As we near the end of calendar year 2017, many will be thinking of some resolutions for the upcoming “Year of the Dog” (the 2018 animal per the Chinese Calendar). In fact, we’ve discovered that Government agencies sometimes consider similar resolutions, and in the case of DCAA (Defense Contract Audit Agency), we’ve accidentally been copied on one of the unofficial versions of its 2018 New Year’s resolutions (which are three months late, given the government fiscal year started October 1, 2017).
DCAA’s 2018 Resolutions
Coincidentally, DCAA’s overall theme appears to have a distant connection to the year of the dog; specifically, DCAA hopes that the contractor community will think of DCAA as more of a professionally trained guide-dog as opposed to a Doberman-Pitbull Mix. It remains to be seen if or when DCAA will formalize and implement its New Year’s resolutions, which include (or theoretically could include) the following, “DCAA resolves to”:
- COST PROPOSALS: Stop inventing, unilaterally revising or secretly reinterpreting DCAA’s “adequacy checklists.” For example, DCAA has routinely revised its adequacy checklist for incurred cost proposals, the latest occurring in June 2016, although the underlying regulation (FAR 52.216-7(d)) hasn’t changed since May 2011. DCAA’s actions bypass any of the Federal rulemaking procedures and its revisions cause contractors to unnecessarily rework previously submitted indirect cost rate proposals. Such a resolution would tacitly acknowledge that DCAA shouldn’t be changing checklists, then applying the new checklist to previously submitted contractor proposals. Even more exciting, we understand that DCAA will “try its best” to explain this to field auditors.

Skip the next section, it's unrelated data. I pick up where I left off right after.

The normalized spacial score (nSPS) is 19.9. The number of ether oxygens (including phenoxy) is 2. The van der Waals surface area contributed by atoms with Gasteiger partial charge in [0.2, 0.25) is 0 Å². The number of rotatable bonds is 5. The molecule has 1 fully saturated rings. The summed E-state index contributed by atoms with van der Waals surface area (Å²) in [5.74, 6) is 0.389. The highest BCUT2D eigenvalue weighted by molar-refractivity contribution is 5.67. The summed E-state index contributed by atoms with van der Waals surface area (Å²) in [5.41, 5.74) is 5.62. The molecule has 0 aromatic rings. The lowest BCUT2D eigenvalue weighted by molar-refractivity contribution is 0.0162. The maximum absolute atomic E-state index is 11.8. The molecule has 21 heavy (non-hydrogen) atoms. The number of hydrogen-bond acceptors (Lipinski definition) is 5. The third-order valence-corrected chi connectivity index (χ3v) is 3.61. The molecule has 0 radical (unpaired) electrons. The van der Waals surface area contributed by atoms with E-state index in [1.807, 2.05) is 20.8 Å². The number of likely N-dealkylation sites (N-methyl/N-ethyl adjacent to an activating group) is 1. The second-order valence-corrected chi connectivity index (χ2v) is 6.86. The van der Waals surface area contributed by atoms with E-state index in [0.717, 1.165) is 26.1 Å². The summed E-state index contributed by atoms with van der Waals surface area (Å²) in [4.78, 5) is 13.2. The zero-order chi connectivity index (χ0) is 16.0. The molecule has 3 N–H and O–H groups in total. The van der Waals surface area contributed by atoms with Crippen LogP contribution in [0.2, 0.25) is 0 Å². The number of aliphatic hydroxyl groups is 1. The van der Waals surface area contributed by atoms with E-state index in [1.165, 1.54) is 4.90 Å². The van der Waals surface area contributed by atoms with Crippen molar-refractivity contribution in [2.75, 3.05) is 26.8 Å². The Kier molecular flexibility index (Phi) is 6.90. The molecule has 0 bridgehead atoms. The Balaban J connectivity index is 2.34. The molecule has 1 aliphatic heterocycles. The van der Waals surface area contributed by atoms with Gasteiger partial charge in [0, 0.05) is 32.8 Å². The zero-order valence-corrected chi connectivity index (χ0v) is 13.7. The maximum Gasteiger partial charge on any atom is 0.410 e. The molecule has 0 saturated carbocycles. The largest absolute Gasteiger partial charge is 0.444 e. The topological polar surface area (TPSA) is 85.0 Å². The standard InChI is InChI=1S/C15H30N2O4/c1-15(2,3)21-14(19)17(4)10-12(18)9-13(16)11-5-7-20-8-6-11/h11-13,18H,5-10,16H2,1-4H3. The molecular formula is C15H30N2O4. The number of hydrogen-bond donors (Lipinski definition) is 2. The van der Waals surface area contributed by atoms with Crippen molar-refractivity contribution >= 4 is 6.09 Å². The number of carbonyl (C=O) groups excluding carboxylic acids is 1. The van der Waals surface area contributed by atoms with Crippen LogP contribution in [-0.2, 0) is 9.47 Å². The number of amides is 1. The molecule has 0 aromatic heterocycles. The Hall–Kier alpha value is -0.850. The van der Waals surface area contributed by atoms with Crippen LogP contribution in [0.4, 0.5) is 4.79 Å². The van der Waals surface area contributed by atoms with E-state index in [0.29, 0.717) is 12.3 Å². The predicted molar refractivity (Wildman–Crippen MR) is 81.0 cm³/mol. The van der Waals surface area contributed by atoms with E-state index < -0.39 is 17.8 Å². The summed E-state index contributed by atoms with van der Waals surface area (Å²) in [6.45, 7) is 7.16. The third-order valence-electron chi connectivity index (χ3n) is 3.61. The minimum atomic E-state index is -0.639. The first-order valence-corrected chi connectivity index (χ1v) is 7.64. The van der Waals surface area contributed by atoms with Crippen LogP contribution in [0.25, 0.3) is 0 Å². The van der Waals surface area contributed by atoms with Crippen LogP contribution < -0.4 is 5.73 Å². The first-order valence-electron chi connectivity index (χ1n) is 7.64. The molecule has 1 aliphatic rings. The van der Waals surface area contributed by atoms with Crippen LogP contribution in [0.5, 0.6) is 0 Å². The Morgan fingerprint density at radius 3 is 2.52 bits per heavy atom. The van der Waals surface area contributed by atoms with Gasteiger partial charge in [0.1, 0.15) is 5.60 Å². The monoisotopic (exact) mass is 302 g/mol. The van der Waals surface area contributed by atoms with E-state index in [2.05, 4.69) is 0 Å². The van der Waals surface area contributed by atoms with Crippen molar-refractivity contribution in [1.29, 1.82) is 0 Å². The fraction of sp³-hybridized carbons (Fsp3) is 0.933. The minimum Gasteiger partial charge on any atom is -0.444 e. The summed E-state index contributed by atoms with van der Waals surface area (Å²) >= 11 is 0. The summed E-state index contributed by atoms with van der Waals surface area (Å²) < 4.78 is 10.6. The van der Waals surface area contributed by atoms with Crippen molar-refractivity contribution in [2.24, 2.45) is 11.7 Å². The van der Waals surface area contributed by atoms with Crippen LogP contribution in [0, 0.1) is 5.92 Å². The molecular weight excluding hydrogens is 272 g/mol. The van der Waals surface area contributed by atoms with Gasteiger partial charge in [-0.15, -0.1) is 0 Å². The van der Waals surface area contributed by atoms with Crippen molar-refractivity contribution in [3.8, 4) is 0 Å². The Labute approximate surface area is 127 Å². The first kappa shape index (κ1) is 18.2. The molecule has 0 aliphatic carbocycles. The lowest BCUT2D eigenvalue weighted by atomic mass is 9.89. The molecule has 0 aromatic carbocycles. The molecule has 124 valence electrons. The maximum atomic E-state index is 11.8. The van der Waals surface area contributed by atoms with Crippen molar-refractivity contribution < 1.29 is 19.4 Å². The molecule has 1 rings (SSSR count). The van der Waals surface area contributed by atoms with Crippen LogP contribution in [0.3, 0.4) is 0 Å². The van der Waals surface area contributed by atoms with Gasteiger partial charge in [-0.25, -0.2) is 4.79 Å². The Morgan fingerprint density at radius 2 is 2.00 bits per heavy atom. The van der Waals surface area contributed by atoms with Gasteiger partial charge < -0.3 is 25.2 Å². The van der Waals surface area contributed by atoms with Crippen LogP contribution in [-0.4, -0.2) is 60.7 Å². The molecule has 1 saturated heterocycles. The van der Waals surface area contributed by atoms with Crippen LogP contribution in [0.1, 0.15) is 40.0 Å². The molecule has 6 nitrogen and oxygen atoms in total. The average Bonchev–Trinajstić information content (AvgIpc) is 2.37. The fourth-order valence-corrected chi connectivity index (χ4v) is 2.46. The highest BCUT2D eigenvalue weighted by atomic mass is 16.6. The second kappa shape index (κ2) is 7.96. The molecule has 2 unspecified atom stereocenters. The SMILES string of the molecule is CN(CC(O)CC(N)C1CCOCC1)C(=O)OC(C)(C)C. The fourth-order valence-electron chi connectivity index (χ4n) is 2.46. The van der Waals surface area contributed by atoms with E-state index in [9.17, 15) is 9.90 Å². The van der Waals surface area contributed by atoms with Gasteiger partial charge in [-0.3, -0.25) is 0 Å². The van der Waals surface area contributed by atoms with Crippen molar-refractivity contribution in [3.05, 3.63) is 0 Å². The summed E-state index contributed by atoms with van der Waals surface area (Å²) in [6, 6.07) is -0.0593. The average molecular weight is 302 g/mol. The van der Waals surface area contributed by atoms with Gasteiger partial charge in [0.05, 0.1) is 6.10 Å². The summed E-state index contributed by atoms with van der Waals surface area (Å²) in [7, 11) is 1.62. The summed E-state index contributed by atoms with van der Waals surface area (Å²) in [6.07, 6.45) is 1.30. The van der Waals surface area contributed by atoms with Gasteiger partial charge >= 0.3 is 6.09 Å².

- DROP THE ARBITRARY “LIST”: Train auditors to use checklists as something other than a thoughtless list of “to-do’s.” When a contractor asks why the auditor needs some information, if the auditor’s only explanation is “because it’s on the list,” withdraw the question and send the auditor to remedial training.
- HANDS OFF THE RECORDS: Retrain the entire agency on exactly what contractor records are accessible (FAR 52.215-2) and stop insisting that the contractor sort, filter, reformat, or convert existing data into formats or reports “preferred by the DCAA auditor.” Perhaps the most egregious example of this is DCAA’s audit program and its checklist for contractor claims (such as request for equitable adjustment) for which DCAA acknowledges there is no regulation which defines an adequate claim, yet inexplicably directs the auditor to insist on obtaining an “adequate submission in electronic format readable on DCAA computers.” Retrain auditors (and the Agency) to recognize that nothing in FAR includes an “access to contractor records” provision based solely on the concept of making life easier for the auditor.